Woman Arrested for Allegedly Abandoning Newborn in West Covina Restaurant | NBC Southern California

Woman Arrested for Allegedly Abandoning Newborn in West Covina Restaurant

The baby was found crying and submerged in the toilet with his or her head above water, police said.

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    A woman faces attempted murder and other charges after giving birth in a restaurant bathroom and leaving the child there, police said. Kathy Vara reports for the NBC4 News at 5 on Monday, Feb. 15, 2016. (Published Monday, Feb. 15, 2016)

    A newborn child was in critical condition after being found abandoned in the restroom of a sandwich shop Monday morning in West Covina, California, police said.

    A transient walked into the Subway restaurant at 2540 S. Azusa Avenue about 8:30 a.m., gave birth in the bathroom and left the child in the toilet, according to the West Covina Police Department.

    A customer saw blood and alerted the manager, then an employee called 911.

    "There's a pregnant lady," a woman in a 911 recording said. "She just gave birth in the restroom and she just walked out."

    Woman Arrested After Abandoning Newborn: Police

    [LA] Woman Arrested After Abandoning Newborn: Police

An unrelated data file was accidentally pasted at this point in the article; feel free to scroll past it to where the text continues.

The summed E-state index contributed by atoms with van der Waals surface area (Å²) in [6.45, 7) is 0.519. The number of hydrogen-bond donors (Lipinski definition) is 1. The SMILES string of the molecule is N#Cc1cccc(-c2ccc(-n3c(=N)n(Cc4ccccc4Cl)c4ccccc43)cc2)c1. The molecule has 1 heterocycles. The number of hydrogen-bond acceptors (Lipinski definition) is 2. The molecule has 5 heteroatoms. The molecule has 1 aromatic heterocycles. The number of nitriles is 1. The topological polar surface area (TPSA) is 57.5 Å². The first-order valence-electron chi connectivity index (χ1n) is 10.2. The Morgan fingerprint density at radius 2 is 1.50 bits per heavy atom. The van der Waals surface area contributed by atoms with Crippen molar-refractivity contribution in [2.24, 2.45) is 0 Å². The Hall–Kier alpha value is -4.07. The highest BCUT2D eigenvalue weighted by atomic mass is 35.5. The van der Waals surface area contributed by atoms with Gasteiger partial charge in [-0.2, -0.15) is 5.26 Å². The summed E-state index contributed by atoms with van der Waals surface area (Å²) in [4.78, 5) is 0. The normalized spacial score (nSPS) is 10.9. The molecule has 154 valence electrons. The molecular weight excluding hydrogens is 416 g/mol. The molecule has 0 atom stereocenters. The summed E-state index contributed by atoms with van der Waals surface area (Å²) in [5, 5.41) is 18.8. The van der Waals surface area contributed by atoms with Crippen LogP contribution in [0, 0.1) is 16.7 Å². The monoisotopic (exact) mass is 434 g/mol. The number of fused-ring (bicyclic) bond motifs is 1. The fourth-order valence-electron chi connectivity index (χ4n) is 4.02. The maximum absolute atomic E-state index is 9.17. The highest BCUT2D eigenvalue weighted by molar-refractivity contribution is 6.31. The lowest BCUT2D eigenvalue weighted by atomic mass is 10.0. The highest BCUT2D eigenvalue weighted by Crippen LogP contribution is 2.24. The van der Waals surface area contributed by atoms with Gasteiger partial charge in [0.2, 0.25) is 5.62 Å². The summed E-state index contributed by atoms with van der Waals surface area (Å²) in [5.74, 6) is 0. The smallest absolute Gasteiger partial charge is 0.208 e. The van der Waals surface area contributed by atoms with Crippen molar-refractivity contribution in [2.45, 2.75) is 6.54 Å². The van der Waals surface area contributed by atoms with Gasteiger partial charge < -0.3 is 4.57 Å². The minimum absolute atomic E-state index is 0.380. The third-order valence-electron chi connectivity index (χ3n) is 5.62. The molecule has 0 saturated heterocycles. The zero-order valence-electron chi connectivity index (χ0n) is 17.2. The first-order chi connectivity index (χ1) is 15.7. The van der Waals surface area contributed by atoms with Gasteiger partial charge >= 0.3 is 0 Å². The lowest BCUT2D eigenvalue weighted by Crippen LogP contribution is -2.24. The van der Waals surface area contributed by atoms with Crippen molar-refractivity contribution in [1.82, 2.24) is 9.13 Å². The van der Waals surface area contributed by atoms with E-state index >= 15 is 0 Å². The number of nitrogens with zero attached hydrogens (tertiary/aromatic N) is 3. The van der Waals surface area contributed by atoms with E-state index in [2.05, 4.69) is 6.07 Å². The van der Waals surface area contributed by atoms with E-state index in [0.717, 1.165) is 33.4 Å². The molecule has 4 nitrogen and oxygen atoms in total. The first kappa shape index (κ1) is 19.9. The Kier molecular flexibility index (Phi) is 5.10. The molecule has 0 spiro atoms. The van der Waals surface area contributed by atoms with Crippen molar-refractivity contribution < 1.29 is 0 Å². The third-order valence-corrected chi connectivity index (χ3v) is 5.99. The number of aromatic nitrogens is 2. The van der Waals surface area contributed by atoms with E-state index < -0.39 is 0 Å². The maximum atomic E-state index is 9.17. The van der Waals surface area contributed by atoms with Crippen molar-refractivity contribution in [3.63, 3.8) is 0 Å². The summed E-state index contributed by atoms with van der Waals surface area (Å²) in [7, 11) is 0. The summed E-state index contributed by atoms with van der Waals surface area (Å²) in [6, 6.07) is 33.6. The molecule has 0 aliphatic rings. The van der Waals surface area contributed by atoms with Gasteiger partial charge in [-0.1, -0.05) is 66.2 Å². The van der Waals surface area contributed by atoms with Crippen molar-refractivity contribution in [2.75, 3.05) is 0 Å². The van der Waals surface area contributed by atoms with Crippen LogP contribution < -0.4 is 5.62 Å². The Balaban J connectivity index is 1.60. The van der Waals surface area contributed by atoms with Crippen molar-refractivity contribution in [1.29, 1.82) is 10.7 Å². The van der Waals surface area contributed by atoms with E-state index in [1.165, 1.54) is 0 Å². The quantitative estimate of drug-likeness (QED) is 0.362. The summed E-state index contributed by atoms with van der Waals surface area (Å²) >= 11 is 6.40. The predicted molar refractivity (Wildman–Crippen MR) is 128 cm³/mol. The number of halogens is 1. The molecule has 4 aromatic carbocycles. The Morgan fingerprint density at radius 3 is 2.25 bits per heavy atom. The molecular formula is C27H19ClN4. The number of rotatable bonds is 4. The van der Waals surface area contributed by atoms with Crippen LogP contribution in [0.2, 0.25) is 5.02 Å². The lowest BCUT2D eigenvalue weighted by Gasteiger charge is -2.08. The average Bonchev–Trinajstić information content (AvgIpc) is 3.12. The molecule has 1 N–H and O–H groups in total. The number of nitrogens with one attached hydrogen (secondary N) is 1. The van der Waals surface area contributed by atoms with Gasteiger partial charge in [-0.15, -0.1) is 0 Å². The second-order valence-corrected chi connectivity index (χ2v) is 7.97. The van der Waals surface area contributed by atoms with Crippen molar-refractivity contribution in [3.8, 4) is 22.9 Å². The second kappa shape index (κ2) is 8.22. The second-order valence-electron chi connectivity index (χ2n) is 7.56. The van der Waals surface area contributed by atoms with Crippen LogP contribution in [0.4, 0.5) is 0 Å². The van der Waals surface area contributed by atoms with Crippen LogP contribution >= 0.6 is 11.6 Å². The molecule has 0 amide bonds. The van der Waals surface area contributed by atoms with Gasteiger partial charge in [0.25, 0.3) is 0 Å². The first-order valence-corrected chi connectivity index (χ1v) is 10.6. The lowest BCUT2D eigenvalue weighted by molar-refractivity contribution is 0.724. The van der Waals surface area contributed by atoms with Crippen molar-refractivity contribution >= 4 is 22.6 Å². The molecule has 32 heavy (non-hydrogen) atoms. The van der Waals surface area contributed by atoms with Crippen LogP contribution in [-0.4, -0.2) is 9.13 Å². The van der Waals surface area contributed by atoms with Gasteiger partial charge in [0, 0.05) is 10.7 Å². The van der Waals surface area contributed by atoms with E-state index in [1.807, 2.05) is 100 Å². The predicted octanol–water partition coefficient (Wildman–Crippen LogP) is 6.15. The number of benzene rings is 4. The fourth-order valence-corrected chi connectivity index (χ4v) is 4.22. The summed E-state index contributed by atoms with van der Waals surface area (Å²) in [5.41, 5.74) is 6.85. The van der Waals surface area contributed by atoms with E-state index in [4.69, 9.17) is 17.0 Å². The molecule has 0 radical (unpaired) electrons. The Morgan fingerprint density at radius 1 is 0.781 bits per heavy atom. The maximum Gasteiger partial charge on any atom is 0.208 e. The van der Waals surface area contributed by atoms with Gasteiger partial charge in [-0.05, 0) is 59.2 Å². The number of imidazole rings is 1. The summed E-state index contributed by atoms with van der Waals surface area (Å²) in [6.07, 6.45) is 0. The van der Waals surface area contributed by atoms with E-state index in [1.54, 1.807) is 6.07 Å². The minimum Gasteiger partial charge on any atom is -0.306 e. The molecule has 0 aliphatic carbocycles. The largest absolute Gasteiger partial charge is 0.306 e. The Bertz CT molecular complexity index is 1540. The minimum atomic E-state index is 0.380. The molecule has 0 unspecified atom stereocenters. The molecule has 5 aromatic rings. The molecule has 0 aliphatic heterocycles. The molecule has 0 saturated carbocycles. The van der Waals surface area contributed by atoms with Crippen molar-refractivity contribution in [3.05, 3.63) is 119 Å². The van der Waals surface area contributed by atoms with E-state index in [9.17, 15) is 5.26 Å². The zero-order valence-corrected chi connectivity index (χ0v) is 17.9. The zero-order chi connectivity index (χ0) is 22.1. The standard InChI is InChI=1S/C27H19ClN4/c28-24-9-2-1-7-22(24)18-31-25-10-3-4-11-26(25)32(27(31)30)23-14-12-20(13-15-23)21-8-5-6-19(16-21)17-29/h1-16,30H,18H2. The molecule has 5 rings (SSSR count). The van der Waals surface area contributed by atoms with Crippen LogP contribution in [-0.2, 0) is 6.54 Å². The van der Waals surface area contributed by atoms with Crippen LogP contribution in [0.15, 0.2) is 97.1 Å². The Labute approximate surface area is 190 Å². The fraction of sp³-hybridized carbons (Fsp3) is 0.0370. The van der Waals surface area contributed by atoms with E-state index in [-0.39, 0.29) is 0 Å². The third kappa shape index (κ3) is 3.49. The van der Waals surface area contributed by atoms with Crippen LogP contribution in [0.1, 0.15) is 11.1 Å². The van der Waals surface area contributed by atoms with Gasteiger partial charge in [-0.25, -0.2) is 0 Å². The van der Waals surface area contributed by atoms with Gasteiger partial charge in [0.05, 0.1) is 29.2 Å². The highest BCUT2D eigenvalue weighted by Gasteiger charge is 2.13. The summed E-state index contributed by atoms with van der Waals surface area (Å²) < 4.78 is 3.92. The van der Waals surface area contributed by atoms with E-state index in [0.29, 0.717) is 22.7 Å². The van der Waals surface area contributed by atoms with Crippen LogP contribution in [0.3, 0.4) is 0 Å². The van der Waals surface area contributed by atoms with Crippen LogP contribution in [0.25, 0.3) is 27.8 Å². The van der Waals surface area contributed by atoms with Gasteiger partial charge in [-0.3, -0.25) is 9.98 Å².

A woman was arrested after she gave birth in a Subway restaurant bathroom and left the child there, police said. Kathy Vara reports for the NBC4 News at Noon on Monday, Feb. 15, 2016. (Published Monday, Feb. 15, 2016)

    An umbilical cord led to the toilet, where a baby was found sitting upright, crying and submerged in the toilet with his head above water, police said. Paramedics arrived and took the child to Queen of the Valley Medical Center.

    Officers followed a blood trail to the rear of a business, where they found the woman, identified by police as 38-year-old Mary Grace Trinidad. She was arrested and taken to the hospital for medical treatment.

    Trinidad faces charges of attempted murder and child endangerment. She was also wanted on a $30,000 drugs warrant, police said.

    Information on an attorney for Trinidad was not immediately available.

    Lydia Olivar, who works at the restaurant next door, said the woman believed to be the baby's mother would sometimes sleep in the alley behind the restaurant.

    "She always asks for food, even a cup of soup or a scoop of rice," Olivar said.

    According to the Safe Surrender law, parents can drop off their newborn at any hospital or fire station confidentially within 72 hours without fear of prosecution.

    More information on the Safe Surrender law can be found at the following sites:

    http://www.babysafe.ca.gov/

    http://babysafela.org/

    Nyree Arabian contributed to this report.